As you’ve described, Passoon means rising up for a cause in Pashto. What are some of the ways you hope people will rise to the causes you discuss in your films?

Sarah: Manal’s story is a wonderful example of the impact one can have on an individual basis — especially in a country which is as vulnerable to climate change as Pakistan is. In the climate narrative in Pakistan we seem to overlook the numerous indigenous, local solutions we have available to confronting the challenge. I hope we will come to appreciate how much change a single individual can catalyse in their communities and just how innovative the climate adaptation strategies in developing countries can be. 

Being a woman, is it difficult to shoot some of these films in the rural areas of Pakistan? What have been some of your biggest challenges?

Sarah: The main challenge with documenting climate stories has been traveling and filming in completely new and unfamiliar regions, but Manal and her family were kind enough to let me stay at their house in Dir for the duration of the filming. There was luckily no language barrier either since Manal speaks pashto and we were able to communicate easily and actually enjoy ourselves in the process of doing interviews. 

The most important aspect is always earning the trust of the individuals whose stories you are documenting — it is critical to be entirely clear about what the purpose of filming them is, and Manal was quite excited to know her story would be used as an example for other Pakistanis to follow. 

What advice would you give to young, aspirational women who hope to one day also tell stories and create films?

Sarah: The failure of preceding generations in responding to the climate crisis, and taking the measures necessary to confronting the issue has been felt deeply by the youth – which is why we are now at the forefront of this movement, fully aware of it’s reality and costs for the following generations. At the same time, we are also seeing an increase in the effective and innovative mediums of tools and mediums that are being used for advocacy – such as film, poetry, technology and even virtual reality. These are all simple mediums of storytelling young people can use to address social issues they are passionate about. Rather than worrying about technical expertise, it is important to just focus on the quality and content of the story you are telling.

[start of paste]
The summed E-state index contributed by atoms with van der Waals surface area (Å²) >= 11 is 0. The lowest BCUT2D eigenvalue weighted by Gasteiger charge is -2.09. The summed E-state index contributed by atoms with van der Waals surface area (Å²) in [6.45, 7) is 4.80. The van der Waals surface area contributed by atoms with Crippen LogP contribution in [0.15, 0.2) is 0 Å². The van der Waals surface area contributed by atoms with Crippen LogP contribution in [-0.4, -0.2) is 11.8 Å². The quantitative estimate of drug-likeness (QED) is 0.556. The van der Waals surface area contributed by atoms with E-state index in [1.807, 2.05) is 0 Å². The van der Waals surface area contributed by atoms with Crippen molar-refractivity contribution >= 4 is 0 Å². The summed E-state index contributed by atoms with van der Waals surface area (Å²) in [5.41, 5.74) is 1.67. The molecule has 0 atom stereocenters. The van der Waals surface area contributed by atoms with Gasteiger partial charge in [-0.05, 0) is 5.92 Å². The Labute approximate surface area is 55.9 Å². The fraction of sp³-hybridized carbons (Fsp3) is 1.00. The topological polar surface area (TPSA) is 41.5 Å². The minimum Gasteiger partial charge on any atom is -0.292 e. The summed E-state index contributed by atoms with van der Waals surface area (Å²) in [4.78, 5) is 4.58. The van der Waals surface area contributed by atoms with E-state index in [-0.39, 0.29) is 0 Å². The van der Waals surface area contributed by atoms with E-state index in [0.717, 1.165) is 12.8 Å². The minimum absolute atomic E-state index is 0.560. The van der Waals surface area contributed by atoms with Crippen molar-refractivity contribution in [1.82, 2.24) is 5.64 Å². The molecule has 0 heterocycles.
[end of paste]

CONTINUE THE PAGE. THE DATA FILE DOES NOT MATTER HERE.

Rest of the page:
This is a short profile (which won first prize yesterday!!) of a young climate activist in Dir, Pakistan named Manal Shad — who Shad Begum introduced me to. In Pashto, Passoon (پاسون) means to rise up for a cause. It is just a small effort to document the stories of climate activism from rural Pakistan which tend to be overlooked internationally. Women in developing countries are disproportionately impacted by climate change, but their knowledge and expertise also makes them the most valuable source of knowledge regarding climate adaptation and mitigation. 🌍 (Have edited this for a shorter version but you can skip to 1:00 for Manal’s story!)

Posted by Sarah Jehaan Khan on Wednesday, April 22, 2020

Leave a Reply

Your email address will not be published. Required fields are marked *